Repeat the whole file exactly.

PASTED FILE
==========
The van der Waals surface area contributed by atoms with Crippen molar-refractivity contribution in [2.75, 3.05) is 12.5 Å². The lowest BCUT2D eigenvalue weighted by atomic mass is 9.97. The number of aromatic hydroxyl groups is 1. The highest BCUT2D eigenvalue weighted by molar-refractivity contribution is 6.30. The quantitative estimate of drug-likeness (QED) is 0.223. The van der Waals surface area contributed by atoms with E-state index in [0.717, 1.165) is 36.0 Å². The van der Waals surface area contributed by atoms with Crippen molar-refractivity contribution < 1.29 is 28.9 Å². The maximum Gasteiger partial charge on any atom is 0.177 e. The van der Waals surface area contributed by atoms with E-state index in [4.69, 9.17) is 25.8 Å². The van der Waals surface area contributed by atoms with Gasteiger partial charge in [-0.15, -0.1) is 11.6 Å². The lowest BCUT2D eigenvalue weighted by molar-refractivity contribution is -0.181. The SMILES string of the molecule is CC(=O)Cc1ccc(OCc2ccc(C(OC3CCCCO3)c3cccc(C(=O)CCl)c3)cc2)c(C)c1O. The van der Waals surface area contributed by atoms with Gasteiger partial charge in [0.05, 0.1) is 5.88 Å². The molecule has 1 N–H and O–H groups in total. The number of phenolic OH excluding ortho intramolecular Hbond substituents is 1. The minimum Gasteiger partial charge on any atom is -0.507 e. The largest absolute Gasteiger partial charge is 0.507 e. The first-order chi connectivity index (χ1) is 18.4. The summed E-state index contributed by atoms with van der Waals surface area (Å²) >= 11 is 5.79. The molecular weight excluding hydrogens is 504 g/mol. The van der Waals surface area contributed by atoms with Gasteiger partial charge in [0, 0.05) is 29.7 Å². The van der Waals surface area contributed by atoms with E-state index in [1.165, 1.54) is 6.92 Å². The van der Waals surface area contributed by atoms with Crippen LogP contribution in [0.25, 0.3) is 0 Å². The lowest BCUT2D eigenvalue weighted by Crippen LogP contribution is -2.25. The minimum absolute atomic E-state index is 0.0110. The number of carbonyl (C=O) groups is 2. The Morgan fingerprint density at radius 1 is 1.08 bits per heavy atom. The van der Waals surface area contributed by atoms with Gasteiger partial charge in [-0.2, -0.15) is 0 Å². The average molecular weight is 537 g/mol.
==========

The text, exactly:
The van der Waals surface area contributed by atoms with Crippen molar-refractivity contribution in [2.75, 3.05) is 12.5 Å². The lowest BCUT2D eigenvalue weighted by atomic mass is 9.97. The number of aromatic hydroxyl groups is 1. The highest BCUT2D eigenvalue weighted by molar-refractivity contribution is 6.30. The quantitative estimate of drug-likeness (QED) is 0.223. The van der Waals surface area contributed by atoms with E-state index in [0.717, 1.165) is 36.0 Å². The van der Waals surface area contributed by atoms with Crippen molar-refractivity contribution < 1.29 is 28.9 Å². The maximum Gasteiger partial charge on any atom is 0.177 e. The van der Waals surface area contributed by atoms with E-state index in [4.69, 9.17) is 25.8 Å². The van der Waals surface area contributed by atoms with Gasteiger partial charge in [-0.15, -0.1) is 11.6 Å². The lowest BCUT2D eigenvalue weighted by molar-refractivity contribution is -0.181. The SMILES string of the molecule is CC(=O)Cc1ccc(OCc2ccc(C(OC3CCCCO3)c3cccc(C(=O)CCl)c3)cc2)c(C)c1O. The van der Waals surface area contributed by atoms with Gasteiger partial charge in [0.05, 0.1) is 5.88 Å². The molecule has 1 N–H and O–H groups in total. The number of phenolic OH excluding ortho intramolecular Hbond substituents is 1. The minimum Gasteiger partial charge on any atom is -0.507 e. The largest absolute Gasteiger partial charge is 0.507 e. The first-order chi connectivity index (χ1) is 18.4. The summed E-state index contributed by atoms with van der Waals surface area (Å²) >= 11 is 5.79. The molecular weight excluding hydrogens is 504 g/mol. The van der Waals surface area contributed by atoms with Gasteiger partial charge in [0, 0.05) is 29.7 Å². The van der Waals surface area contributed by atoms with E-state index in [1.165, 1.54) is 6.92 Å². The van der Waals surface area contributed by atoms with Crippen LogP contribution in [0.25, 0.3) is 0 Å². The lowest BCUT2D eigenvalue weighted by Crippen LogP contribution is -2.25. The minimum absolute atomic E-state index is 0.0110. The number of carbonyl (C=O) groups is 2. The Morgan fingerprint density at radius 1 is 1.08 bits per heavy atom. The van der Waals surface area contributed by atoms with Gasteiger partial charge in [-0.2, -0.15) is 0 Å². The average molecular weight is 537 g/mol.